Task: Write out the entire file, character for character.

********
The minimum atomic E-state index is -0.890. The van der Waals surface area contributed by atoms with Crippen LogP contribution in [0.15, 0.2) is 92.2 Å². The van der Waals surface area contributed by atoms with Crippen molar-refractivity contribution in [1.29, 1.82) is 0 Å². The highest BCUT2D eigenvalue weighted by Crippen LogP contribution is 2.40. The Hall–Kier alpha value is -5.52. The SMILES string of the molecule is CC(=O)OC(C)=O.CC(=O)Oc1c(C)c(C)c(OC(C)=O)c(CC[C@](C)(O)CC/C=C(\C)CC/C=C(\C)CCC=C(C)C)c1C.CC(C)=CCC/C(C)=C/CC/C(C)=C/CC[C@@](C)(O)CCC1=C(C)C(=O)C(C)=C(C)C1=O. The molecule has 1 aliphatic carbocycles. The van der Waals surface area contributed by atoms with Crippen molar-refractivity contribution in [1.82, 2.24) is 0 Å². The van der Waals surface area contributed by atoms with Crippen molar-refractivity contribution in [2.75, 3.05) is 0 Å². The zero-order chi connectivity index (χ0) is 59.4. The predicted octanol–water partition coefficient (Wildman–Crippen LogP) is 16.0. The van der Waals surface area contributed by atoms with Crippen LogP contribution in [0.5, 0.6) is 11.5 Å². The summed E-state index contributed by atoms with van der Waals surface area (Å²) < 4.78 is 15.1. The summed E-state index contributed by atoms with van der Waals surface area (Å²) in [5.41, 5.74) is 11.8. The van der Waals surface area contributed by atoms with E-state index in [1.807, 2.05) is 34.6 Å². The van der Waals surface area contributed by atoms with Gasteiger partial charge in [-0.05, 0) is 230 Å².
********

The minimum atomic E-state index is -0.890. The van der Waals surface area contributed by atoms with Crippen LogP contribution in [0.15, 0.2) is 92.2 Å². The van der Waals surface area contributed by atoms with Crippen molar-refractivity contribution in [1.29, 1.82) is 0 Å². The highest BCUT2D eigenvalue weighted by Crippen LogP contribution is 2.40. The Hall–Kier alpha value is -5.52. The SMILES string of the molecule is CC(=O)OC(C)=O.CC(=O)Oc1c(C)c(C)c(OC(C)=O)c(CC[C@](C)(O)CC/C=C(\C)CC/C=C(\C)CCC=C(C)C)c1C.CC(C)=CCC/C(C)=C/CC/C(C)=C/CC[C@@](C)(O)CCC1=C(C)C(=O)C(C)=C(C)C1=O. The molecule has 1 aliphatic carbocycles. The van der Waals surface area contributed by atoms with Crippen molar-refractivity contribution in [1.82, 2.24) is 0 Å². The van der Waals surface area contributed by atoms with Crippen molar-refractivity contribution in [2.75, 3.05) is 0 Å². The zero-order chi connectivity index (χ0) is 59.4. The predicted octanol–water partition coefficient (Wildman–Crippen LogP) is 16.0. The van der Waals surface area contributed by atoms with Crippen LogP contribution in [0.5, 0.6) is 11.5 Å². The summed E-state index contributed by atoms with van der Waals surface area (Å²) < 4.78 is 15.1. The summed E-state index contributed by atoms with van der Waals surface area (Å²) in [5.41, 5.74) is 11.8. The van der Waals surface area contributed by atoms with E-state index in [1.807, 2.05) is 34.6 Å². The van der Waals surface area contributed by atoms with Gasteiger partial charge in [-0.05, 0) is 230 Å².